Arctic communities are disproportionately exposed to pollutants from sources including global atmospheric transport and formerly used defense sites (FUDS). The effects of climate change and increasing development in the Arctic have the potential to exacerbate this problem. Yupik People of Sivuqaq, or St Lawrence Island, Alaska are one such community with documented exposures to pollutants from FUDS, and their traditional lipid-rich foods such as blubber and rendered oils of marine mammals. Troutman Lake, adjacent to the Yupik community of Gambell, Alaska, was used as a disposal site during the decommission of the adjacent FUDS, leading to community concern about exposure to military pollution and intrusion from historic local dump sites. In collaboration with a local community group, this study utilized passive sampling devices deployed in Troutman Lake. Air, water and sediment deployed samplers were analyzed for unsubstituted and alkylated polycyclic aromatic hydrocarbons (PAHs), brominated and organophosphate flame retardants and polychlorinated biphenyls (PCBs). PAH concentrations were low and comparable to other remote/rural locations. PAHs were generally in deposition from the overlying atmosphere into Troutman Lake. Of the flame retardants, brominated diphenyl ether-47 was detected in all surface water samplers while triphenyl phosphate was detected in all environmental compartments. Both were at concentrations equivalent or lower than other remote locations. Of particular interest, we measured higher atmospheric concentrations of tris(2-chloroethyl) phosphate (TCEP) (0.75–2.8 ng/m3) than previously reported in the literature for remote Arctic sites (<0.017–0.56 ng/m3). TCEP was found to be in deposition to Troutman Lake at magnitudes from 290 to 1300 ng/m2/day. No PCBs were detected in this study. Our findings demonstrate the relevance of both modern and legacy chemicals from local and global sources. These results help us to understand the fate of anthropogenic contaminants in dynamic Arctic systems providing valuable data for communities, policy makers and scientists.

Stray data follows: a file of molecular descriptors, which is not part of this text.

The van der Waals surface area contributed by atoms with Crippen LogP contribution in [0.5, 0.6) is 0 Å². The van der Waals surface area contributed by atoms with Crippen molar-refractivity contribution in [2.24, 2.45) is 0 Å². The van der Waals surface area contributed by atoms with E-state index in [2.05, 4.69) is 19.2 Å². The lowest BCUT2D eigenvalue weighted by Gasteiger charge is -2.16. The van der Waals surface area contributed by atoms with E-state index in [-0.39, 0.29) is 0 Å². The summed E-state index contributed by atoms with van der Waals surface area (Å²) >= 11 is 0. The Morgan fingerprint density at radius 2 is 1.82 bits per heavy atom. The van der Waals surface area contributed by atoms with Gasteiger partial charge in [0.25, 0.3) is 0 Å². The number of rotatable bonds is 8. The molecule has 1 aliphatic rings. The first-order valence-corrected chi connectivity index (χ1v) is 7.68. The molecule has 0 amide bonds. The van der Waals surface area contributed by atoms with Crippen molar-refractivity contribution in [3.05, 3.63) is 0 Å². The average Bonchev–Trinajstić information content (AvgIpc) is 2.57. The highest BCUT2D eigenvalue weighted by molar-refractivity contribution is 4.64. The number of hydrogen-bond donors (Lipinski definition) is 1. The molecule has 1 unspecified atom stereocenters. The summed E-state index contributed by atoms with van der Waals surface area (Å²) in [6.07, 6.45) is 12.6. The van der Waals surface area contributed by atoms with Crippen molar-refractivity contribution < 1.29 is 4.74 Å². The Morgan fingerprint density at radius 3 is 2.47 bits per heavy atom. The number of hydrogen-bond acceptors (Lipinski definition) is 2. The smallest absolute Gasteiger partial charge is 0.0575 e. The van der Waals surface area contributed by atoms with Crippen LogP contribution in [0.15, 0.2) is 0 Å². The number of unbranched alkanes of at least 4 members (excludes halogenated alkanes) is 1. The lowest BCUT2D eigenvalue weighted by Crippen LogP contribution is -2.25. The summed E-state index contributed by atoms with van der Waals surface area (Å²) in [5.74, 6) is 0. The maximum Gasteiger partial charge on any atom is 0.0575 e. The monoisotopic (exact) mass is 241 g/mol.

Arctic chemical movement
Polycyclic aromatic hydrocarbons
Community engaged research